Lack of visibility: Without a cross-functional-expensing system, it can be difficult for companies to track and monitor employee expenses. This lack of visibility can lead to overspending and potential fraud.
Manual processes: Manual expense processes, such as using paper receipts and spreadsheets, can be time-consuming and error-prone. This can lead to delays in reimbursement and potentially inaccurate expense reports.
Lack of standardization: Without clear guidelines and policies, employees may not understand acceptable expenses and how to report them properly. This can lead to confusion and potentially inappropriate expenses being submitted.
Fraud prevention: Companies need to have controls to prevent fraudulent activity, such as employees submitting false or inflated expense reports.
Complexity of expense types: Different types of expenses, such as travel, entertainment, and business meals, may have different rules and regulations that need to be followed. This can make it challenging for startups to track and manage expenses properly.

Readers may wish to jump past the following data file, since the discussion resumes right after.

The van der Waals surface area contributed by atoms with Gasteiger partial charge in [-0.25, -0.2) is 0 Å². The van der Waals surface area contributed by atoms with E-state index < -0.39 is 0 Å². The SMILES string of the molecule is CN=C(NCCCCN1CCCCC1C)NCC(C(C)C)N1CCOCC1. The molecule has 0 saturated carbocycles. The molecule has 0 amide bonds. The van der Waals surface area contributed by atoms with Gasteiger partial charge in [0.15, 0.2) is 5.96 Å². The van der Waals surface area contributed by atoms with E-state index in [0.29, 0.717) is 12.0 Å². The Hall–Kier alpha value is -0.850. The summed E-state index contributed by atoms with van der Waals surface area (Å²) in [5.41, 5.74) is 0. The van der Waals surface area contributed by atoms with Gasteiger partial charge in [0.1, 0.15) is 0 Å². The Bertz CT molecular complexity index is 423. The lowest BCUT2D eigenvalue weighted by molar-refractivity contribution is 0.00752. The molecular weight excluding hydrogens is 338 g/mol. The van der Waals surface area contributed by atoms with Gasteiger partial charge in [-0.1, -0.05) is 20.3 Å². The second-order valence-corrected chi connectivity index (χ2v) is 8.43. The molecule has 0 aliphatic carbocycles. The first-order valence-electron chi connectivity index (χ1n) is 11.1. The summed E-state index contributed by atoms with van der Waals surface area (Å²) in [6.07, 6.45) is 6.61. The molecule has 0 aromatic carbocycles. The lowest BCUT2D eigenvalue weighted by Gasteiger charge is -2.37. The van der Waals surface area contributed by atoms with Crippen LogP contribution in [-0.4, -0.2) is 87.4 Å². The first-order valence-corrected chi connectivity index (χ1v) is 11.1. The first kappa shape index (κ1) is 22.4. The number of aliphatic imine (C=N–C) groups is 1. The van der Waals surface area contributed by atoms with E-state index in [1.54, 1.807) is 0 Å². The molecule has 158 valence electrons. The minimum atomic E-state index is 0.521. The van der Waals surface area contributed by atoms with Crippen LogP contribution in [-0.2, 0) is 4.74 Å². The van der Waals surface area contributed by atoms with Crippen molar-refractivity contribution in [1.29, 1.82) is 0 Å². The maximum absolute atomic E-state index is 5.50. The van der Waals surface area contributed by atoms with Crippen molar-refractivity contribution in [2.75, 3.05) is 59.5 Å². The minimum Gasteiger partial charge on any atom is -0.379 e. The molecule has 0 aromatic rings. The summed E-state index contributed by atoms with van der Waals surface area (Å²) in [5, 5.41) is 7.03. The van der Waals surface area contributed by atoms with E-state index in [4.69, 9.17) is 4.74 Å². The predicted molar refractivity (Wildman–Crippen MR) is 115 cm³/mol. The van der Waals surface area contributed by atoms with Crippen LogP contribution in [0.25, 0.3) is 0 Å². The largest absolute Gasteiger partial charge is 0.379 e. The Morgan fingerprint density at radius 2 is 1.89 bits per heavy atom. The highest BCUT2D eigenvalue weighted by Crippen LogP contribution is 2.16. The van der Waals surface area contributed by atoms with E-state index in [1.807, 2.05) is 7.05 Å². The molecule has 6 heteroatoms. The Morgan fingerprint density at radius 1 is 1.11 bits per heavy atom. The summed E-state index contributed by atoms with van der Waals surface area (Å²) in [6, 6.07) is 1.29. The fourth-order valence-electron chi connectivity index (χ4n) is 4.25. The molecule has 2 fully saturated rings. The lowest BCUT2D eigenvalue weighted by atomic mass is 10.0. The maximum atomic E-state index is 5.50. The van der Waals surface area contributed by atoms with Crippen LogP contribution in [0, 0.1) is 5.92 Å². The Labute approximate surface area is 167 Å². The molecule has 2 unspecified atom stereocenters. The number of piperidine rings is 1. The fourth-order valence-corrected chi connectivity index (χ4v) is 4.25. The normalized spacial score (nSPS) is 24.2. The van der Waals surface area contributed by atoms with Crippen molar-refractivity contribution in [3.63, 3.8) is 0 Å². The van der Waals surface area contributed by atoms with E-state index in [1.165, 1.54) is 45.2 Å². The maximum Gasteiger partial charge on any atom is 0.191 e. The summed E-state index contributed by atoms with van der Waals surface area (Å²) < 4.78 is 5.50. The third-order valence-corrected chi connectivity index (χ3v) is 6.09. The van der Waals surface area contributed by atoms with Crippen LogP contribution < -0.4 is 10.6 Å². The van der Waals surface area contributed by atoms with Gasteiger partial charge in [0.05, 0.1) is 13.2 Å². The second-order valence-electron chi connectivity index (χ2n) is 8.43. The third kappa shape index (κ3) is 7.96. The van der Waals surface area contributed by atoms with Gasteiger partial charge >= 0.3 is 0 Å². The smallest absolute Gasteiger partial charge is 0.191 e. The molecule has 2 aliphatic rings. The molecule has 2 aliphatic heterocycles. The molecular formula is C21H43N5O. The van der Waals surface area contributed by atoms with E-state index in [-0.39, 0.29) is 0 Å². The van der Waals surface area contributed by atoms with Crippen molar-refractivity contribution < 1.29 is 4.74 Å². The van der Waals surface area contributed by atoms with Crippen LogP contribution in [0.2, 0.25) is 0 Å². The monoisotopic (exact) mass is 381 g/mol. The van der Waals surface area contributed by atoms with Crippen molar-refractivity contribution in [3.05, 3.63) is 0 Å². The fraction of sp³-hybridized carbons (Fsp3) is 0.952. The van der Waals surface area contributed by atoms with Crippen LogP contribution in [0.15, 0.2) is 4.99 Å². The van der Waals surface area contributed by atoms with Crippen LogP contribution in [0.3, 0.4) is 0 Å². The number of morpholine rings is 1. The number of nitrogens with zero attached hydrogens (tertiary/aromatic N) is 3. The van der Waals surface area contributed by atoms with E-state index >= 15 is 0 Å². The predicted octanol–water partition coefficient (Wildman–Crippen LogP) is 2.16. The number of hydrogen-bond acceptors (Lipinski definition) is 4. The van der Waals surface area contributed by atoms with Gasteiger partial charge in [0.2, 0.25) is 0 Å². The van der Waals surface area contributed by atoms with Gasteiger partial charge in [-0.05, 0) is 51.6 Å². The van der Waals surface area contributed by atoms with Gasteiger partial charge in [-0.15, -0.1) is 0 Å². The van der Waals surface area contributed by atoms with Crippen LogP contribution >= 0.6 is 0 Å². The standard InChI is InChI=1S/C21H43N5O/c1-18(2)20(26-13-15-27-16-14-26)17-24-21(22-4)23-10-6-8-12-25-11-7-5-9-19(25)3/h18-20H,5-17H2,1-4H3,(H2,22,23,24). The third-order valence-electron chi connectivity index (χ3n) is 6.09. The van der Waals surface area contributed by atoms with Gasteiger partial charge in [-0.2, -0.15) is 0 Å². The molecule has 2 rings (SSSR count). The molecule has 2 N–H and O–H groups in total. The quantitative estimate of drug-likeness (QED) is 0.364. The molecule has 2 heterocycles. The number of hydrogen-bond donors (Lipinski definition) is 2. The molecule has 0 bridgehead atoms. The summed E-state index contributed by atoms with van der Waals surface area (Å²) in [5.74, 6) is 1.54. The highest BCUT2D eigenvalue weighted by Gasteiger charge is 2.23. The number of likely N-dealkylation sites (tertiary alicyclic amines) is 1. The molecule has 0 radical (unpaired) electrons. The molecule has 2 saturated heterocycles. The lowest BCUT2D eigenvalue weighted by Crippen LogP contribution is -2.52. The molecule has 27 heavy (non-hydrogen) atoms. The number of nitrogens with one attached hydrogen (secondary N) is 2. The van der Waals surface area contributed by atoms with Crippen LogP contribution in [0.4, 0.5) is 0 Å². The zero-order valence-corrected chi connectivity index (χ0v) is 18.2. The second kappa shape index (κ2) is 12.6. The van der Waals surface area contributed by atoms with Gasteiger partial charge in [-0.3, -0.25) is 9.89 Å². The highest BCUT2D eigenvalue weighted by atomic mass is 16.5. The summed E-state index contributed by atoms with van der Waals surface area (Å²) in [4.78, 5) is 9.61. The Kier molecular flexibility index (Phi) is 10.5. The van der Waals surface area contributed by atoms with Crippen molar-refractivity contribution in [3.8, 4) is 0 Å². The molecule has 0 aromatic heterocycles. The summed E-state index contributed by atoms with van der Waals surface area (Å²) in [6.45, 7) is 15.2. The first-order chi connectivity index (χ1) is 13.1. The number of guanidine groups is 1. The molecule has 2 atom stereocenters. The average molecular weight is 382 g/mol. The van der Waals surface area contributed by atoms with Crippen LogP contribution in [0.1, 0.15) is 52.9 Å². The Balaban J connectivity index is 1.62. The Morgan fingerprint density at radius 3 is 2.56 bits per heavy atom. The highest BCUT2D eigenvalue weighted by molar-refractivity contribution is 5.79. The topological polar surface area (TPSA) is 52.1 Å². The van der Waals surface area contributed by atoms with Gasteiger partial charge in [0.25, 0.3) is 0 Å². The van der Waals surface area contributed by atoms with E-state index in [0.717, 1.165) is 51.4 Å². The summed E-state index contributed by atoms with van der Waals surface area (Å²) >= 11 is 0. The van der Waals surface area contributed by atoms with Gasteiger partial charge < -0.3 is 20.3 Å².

Data management: Managing a large volume of expense data and ensuring its accuracy can be challenging for startups. This may involve organizing receipts, tracking exchange rates for international expenses, and ensuring that all expenses are properly coded for accounting purposes.
Cash flow management: Making sure all this data goes directly into your cash flow in the fastest and most efficient way. If you need a spreadsheet to move your expense operations data from another SaaS tool (e,g., payroll tool, bank cards tool, etc.), then you are already at a big disadvantage.
CFOs and Finance teams are the pumping heart of any Startup. They face many challenges that can seriously derail cash flow operations and thus require extra tools and processes to ensure they are always one step ahead.
Ideally, you want one tool to help create a cross-functional-expensing environment linked to your cash flow (instead of manually plugging numbers into a spreadsheet every month). Some startups end up connecting 2-3 tools to achieve it, but in the end, you still end up updating one mega spreadsheet. It takes time and can open the door to errors.
But the good news is that you have options, so don't fret. When we built Bursement, this is what we had in mind...YOU!